Visit one of the most significant places in Poland on a 7-hour tour of the Auschwitz Museum and Birkenau Camp in Oświęcim. Explore a symbol of the…
Visit Auschwitz-Birkenau concentration camps with a professional educator to learn about its inhumane history. Enter the museum with a fast-track…
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Visit Auschwitz-Birkenau concentration camps with a professional educator to learn about its inhumane history. With 7 hours to spend at this site,…
Visit the Auschwitz I and Auschwitz II Birkenau Camps throughout a tour conducted in 5 languages. Accompanied by a local guide, you will tour these…
Explore one of the darkest chapters in 20th-century European history on a guided tour of the Auschwitz-Birkenau Memorial and Museum. See the original…
Visit the Auschwitz-Birkenau Museum, the largest of the Nazi concentration and extermination camps. Learn more about this horror from World War II.
Visit the Auschwitz Museum, site of the largest Third Reich concentration camp. Learn how the complex functioned and see the barracks where prisoners…
Explore one of the darkest chapters in the history of Europe in the 20th century on a guided tour of the Auschwitz-Birkenau Memorial and Museum. See…
Top sights in Krakow
With the world distracted by war, the Nazis brutally reshaped the demographics of Europe in the south of Poland. The harrowing truth wasn't revealed until far too late, but here are a few of the many things you'll learn on your tour of Auschwitz-Birkenau.
Auschwitz-Birkenau – or Auschwitz II – was used as a death camp from 1942, primarily for Jews. Auschwitz I had already been holding Polish political prisoners for two years.
There was a third camp too. Monowitz – or Auschwitz III – was set up to provide slave labor for IG Farben. The Allies dissolved the chemical company the war.
90% were Jews, but thousands of Poles, Romani, Soviets, Jehovah's Witnesses, and homosexuals also died at Auschwitz. As did prisoners from other nationalities.
Not even most Germans knew what was happening at the camps. Arrivals were met with the slogan "Work sets you free." In hindsight it's hard to say how convincing that actually was.
Disguised as a farmer in Gottrupel, Rudolf Höss evaded capture for a year after the war. In spite of his expressed remorsed, he was hung outside the camp's crematorium in 1947.
The Auschwitz-Birkenau museum is open daily from 8am except for January 1st, December 25th, and Easter Sunday. It closes at 3pm from December to February, 4pm in March and November, 5pm in April and October, 6pm in May and September, and 7pm from June to August. The site can be accessed for free but it is advisable to take a tour. If you decide to do so, book your tickets in advance. The best ones fill up very quickly!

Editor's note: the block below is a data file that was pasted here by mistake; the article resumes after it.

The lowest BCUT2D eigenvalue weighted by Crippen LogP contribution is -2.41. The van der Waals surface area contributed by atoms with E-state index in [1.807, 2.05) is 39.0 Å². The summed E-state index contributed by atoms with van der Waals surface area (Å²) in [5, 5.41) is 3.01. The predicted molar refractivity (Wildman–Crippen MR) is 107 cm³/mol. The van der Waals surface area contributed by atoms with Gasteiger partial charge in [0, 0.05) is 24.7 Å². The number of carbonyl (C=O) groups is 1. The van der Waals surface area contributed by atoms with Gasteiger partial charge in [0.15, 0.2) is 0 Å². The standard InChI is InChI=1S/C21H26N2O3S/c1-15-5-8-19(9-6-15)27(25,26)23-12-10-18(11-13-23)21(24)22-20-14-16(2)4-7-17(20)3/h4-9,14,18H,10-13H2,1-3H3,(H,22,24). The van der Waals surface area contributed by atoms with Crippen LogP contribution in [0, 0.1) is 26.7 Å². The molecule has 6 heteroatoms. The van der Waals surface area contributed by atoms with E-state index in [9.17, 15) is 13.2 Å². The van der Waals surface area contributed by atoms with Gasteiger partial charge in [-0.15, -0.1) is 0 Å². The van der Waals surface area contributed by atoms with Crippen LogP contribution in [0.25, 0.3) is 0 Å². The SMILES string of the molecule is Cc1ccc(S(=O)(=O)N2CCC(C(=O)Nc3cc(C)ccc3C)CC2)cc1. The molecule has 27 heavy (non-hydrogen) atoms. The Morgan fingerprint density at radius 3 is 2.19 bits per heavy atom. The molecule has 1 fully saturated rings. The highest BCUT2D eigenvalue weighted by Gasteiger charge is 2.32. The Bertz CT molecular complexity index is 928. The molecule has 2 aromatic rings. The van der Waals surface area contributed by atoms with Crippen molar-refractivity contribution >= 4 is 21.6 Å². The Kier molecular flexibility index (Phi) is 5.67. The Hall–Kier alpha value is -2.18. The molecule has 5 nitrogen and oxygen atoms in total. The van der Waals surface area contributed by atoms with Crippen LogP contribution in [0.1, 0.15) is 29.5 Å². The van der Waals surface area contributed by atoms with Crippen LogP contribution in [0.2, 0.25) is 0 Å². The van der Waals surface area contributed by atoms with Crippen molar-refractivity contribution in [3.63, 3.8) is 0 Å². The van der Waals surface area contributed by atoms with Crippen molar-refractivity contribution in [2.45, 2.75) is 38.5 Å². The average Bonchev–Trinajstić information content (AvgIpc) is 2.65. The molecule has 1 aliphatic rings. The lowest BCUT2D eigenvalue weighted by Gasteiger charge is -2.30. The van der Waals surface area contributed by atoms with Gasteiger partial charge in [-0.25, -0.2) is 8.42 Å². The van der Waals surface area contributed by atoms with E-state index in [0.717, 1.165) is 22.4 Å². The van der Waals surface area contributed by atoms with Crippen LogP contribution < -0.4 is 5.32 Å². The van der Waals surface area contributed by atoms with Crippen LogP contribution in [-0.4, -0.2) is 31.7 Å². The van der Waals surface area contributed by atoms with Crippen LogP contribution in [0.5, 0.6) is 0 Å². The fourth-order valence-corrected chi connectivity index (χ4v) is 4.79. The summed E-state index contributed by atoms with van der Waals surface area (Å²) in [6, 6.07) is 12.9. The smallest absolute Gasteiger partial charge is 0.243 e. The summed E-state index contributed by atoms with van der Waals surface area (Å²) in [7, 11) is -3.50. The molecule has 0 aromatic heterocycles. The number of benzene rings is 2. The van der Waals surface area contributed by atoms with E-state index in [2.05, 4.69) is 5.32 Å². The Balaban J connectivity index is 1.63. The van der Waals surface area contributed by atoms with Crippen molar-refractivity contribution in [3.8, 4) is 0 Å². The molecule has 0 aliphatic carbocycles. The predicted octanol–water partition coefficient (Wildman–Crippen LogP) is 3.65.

The easiest way is simply to book an all-in-one tour that leaves from the city. Alternatively, inexpensive buses frequently leave from the basement floor of Krakow's main bus station. You can also take a train to the nearby town of Oświęcim.
Krakow is a wonderful city with a great deal of attraction to please tourists. Though Auschwitz may be an essential part of your trip, it can be emotionally overwhelming. We recommend that you leave it till last.
- When should I visit?
Hours vary based on time of year:
7:30 AM-2:00 PM, December
7:30 AM-3:00 PM, January, November
7:30 AM-4:00 PM, February
7:30 AM-5:00 PM, March, October
7:30 AM-6:00 PM, April, May, September
7:30 AM-7:00 PM, June, July, August
Holiday hours may vary
- Is it expensive?
- Basic entrance is free, but it is highly recommended take a tour which will have a cost depending on which one you choose.
- Will I need a guide?
- It's not required but highly recommended. Best to book in advance online!
- How to get there
- There are direct buses from Krakow. Alternatively, take the train to Oświęcim and then hop on local bus to the site.
- Additional information
- Not recommended for children under 14.
What people are saying about Memorial and Museum Auschwitz-Birkenau
Would highly recommend this minivan trip to Auschwitz. We had chosen to be picked up at 11am but were contacted the evening before by our driver to say he would collect us at 8am instead, which wasn't a problem for us. We were collected from our apartment on time, the driver spoke great English and wore a mask. The minivan was modern and clean. We collected another family then set off to Auschwitz. It was a pleasant drive and everyone wore masks. Upon arrival at Auschwitz our driver took us through the entry point where we were handed over to a museum guide. She was fabulous, had lots of knowledge and was very respectful. The pace was ideal for us, we didn't feel rushed. We had a 10min break to eat the lunch we had brought with us then went back to our driver who took us to Auschwitz 2 where the same museum guide was waiting for us. After being shown around here our driver was waiting outside for us and took us back to Krakow.
Overall it was a good thing to have a guide, who provided information that one wouldn't have otherwise. I did feel, however, that the tour was rather rushed at times, though I appreciate that there is a lot to get through in a relatively short space of time.
Traveling to the camp and return was very comfortable. The guide was excellent and extremely knowledgeable. The experience is heartbreaking when you see what the nazis did without a second thought, but I'm glad that I went so that I can tell others about it.
We had the best time. Alicja was an amazing guide and we even booked her for another day around Krakow and the Salt Mines. Everything was organised brilliantly and anything we wanted Alicja made sure that it happened. Couldn’t fault the experience!
It was on time and comfortable. The driver was extremely friendly and spoke great English. He got us there safely and gave us enough time to visit both camps. It was quick and enjoyable and still allow me enough time to see the city during the day.